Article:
Welcome Armand Rosamilia a fellow Kindle Scout winner and pod caster extraordinaire!
Armand, tell us a bit about your background and how you found your way to being an author. What genre do you enjoy writing?
I was born in New Jersey. My mother has always been a huge horror reader. She's still a huge Stephen King fan. At twelve, I began reading her Dean Koontz paperbacks and loved them. I couldn't get enough of reading, especially horror and fantasy. I started writing my own horrible stories as a kid and wrote an essay in school about becoming a writer when I grew up. I became a writer but the growing up part I'm still working on.
I love writing in many genres. Horror is always going to be my favorite but I've written contemporary fiction, crime thrillers, paranormal thrillers, zombies, traditional horror and haunted house stories. I even ghostwrote a military romance and I've done erotica.
And pod casting? Tell me about your show and how you got going.
I managed heavy metal bands in the mid-90's when I was still living in Jersey. No one you ever heard of, trust me. While doing it, I would get them to radio stations and interviews. A couple of times a DJ got me talking on the air because I had some good road stories to share. I guess I got the bug.
So then flash forward about 20 years. I meet Vern Shank, a local guy who was putting an AM station together. He asked me if I wanted to do a show on Friday nights with another author, and we could talk about writing and stuff.
I jumped at the chance and also got my way and had my own heavy metal music program right after, from 10 pm until midnight. It was a blast, especially when it went FM. The problem was the long drive to the station each week, and I have a problem driving at night, so it got dangerous for me. I had to quit but I still wanted to do the author interview thing because it was a lot of fun. So the podcast was born. Arm Cast: Dead Sexy Horror Podcast, which debuted 2 years ago July 4th weekend.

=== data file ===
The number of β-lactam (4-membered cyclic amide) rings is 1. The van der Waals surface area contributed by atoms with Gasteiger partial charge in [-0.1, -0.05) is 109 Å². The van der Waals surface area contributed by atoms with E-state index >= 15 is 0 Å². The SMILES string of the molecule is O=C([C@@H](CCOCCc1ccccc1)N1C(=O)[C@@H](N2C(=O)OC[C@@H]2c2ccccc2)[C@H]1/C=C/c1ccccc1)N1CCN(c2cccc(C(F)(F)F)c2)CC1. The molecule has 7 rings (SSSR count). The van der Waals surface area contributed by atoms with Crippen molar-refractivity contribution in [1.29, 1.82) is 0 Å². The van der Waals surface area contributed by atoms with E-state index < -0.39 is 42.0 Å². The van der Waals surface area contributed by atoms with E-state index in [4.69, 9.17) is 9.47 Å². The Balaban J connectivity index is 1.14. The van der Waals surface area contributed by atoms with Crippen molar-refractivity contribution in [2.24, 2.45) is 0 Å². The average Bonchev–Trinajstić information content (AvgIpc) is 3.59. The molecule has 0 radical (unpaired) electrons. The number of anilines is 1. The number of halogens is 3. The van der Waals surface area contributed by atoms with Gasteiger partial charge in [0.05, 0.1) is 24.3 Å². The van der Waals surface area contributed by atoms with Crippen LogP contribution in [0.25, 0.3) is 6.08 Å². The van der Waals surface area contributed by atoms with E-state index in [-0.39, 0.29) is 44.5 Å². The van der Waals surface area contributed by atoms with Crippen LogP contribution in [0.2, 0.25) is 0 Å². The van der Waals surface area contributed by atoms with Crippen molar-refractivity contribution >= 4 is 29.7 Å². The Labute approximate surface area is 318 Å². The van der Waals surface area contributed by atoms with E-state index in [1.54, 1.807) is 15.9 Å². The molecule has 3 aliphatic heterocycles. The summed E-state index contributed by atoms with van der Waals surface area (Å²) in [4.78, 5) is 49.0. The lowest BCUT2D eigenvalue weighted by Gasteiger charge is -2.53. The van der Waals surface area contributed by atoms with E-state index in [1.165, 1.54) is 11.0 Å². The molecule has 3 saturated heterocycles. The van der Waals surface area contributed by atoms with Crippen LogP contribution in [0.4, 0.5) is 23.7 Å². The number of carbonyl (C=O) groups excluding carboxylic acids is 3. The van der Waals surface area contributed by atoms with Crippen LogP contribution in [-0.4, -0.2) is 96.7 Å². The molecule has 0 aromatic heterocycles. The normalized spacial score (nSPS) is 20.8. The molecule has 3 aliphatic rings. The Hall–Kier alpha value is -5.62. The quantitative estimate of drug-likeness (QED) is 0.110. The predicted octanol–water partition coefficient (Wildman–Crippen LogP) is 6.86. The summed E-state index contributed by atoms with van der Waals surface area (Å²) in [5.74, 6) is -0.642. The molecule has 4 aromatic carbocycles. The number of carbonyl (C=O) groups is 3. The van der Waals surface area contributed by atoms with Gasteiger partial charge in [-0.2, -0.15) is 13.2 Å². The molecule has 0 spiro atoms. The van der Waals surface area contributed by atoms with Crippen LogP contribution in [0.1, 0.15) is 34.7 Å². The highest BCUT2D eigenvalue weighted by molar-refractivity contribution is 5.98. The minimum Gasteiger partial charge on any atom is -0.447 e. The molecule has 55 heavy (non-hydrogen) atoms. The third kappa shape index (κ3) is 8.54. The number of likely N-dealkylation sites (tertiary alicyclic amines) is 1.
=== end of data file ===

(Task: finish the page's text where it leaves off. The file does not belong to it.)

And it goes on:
Congratulations on your anniversary!
If an author wanted to develop a pod cast, obviously they'd want to be professional about it. What kinds of equipment would they need to together on their own?
I went to the World Horror Convention in Portland a couple of years ago, right before I started the podcast. There was a panel about podcasting and one of the guests, Desmond Reddick, said not to worry about every little thing. Just start and tweak it in the beginning. It was sound advice. I didn't want to have to edit an hour show for five hours like some podcasters were talking about having to do. Not every word had to be perfect.
I spent about $100 on a mini-board with a mic and headphones from Amazon and ran it through a free program, Audacity. I bought a $39 program to record with and get everything to an mp3 file
I know that when I do interviews, I keep the time frame to precisely one hour - I find that produces the amount of in depth information I want to give to my readers. However, that one hour on one day turns into several hours of editing, formatting, and doing graphics and links on another. Can you break down your time for us? What kind of investment are we looking at here?
I use one hour as a ballpark. Most people will listen to a podcast while working out, on the commute to work or cleaning the house. No more than an hour of their time.
My edits are very, very small. I find the beginning where we started and then the end where we say goodbye and everything in between usually stays unless a call drops. I record via Skype or with a hand-held in person. My time investment is minimal because I'm so busy with my actual writing career. I also love the raw feel of the interviews with screwups and goofing around.
When I do my second podcast, Arm N Toof's Dead Time Podcast with co-host Mark Tufo, it's pretty much the same thing although Mark likes to annoy me so much with the closing because he knows it drives me nuts. He'll keep talking even though I need a 5 second break so I can find it on the tape later. Drives me nuts.
The goofing around is always fun.
Where do you find your interviewees and what topics do you like to cover? Is it a fairly narrow range - do your listeners know about what they're going to be getting or do you like the surprise factor?
It relaxes the guests and makes for an interesting interview. We also go off on weird tangents about things unrelated to writing or film making or whatever the guest is involved in, too.